You know how some people deal with thorny topics and controversies by using humor? Self-deprecating or satirical, comedy can go a long way toward defusing tensions and broadening access to complex ideas. Of course, sometimes it makes things worse, adding to perceived disrespect regardless of intention. But artist JT Burke is willing to take that risk. An immersive sculptural installation with lights and music and kaleidoscopic photography- and graphics-based visuals, Paradise Circus is Burke's way of processing fundamental and deeply personal questions about religion, faith, the afterlife, exclusionary orthodoxies, ritualized behaviors, and shared mythologies. But it's also a giant illuminated circus tent whose flaps lavishly and irreverently depict the salvation fables of several of the world's major religions, and whose main event cheekily encourages the penitent to seek salvation within its walls. What could possibly go wrong?
Burke was raised in a fairly strict Catholic tradition (yes, he was an altar boy), and, like so many who were, later in life began to question certain tenets of his faith. For him, it seemed both especially attractive and absurd that any single religion could have such a lock on a specific prescription for gaining entrance to paradise after death that its adherents alone were eligible for heaven, while everyone else was in grave error and therefore doomed to damnation. Out of curiosity, he started comparing world religions and their fables of the afterlife -- what they promise, what they threaten, and what they require for entry. Being an artist and something of an obsessive collector of images himself, the connections, overlaps, and conflicts he thus discovered play themselves out visually across many levels of the Circus -- all filtered through the oh-so-Catholic concept of repentance and submission.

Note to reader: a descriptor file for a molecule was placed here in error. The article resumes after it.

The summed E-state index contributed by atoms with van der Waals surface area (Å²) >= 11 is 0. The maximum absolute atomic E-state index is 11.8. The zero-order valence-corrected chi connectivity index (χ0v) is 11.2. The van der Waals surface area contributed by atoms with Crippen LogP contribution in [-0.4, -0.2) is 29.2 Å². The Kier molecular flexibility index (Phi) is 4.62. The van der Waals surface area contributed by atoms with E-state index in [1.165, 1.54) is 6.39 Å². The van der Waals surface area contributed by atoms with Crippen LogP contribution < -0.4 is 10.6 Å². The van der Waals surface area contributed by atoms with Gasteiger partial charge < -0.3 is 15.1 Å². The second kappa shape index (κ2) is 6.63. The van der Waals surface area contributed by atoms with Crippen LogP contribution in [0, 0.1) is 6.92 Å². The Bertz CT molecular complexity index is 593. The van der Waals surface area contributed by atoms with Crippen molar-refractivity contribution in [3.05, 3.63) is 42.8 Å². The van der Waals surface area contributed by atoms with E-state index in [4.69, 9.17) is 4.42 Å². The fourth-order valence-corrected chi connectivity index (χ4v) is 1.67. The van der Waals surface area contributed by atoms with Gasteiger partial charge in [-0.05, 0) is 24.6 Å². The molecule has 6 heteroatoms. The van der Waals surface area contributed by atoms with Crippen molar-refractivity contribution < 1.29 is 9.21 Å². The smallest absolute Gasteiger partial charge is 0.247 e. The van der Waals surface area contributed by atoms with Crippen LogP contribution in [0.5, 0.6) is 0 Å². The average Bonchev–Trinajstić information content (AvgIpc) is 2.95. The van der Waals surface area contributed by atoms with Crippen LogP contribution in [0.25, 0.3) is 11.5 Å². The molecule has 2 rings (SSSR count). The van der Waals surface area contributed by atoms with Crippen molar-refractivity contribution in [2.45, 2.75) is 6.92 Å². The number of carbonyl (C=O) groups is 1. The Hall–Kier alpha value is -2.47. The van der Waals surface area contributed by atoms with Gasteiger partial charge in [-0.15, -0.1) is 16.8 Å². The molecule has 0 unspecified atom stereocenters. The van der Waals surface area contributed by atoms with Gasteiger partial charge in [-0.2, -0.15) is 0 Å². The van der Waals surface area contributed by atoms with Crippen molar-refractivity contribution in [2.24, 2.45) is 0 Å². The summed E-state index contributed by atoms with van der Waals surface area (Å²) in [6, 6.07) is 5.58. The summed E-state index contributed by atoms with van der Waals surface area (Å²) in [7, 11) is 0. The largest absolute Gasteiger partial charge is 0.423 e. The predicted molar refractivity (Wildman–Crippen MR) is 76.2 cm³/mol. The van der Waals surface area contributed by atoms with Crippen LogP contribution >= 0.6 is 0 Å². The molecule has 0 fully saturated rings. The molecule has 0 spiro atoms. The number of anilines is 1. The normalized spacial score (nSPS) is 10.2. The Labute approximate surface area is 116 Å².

Each individual printed component of the structure combines a vintage graphic-design style with central images and icons composed in the exactly the way Burke makes his own popularly admired photographs -- through collage and assemblage of figures and scenes using the thousands of items of fancy jewelry he's collected over the years for this purpose. Each frame is therefore rich in saturated color, shine, opulence, and narrative -- as fancy as a real religious icon can be. Slogans like: Heretics Burned Daily!, Eternal Truths Revealed!, Holy Cow!, and Angels! Angels! Angels! are illustrated by shining sunflower starbursts, glittering cherubim, jokers, flowers, fantastical creatures, and flying virgins. Once inside, if you are lucky enough to make it that far, and get a ticket to the big show -- you see the true visage and vista of Paradise. In these and other ways, Burke not only telegraphs the deeply personal nature of the inquiry, but also tapping into the rich history of art made in the service of religious architecture whose function was to illustrate the central points of dogma and engender faithful fervor.
For Burke, the allegory of Paradise Circus is not really about satirizing any individual faith per se, his own or anyone's -- it's more about shining a light on the absurdity of killing one another over competing theories of the unknowable. If this sounds like a dark path for public art to take, then you know why Burke chose to light it up with wit.
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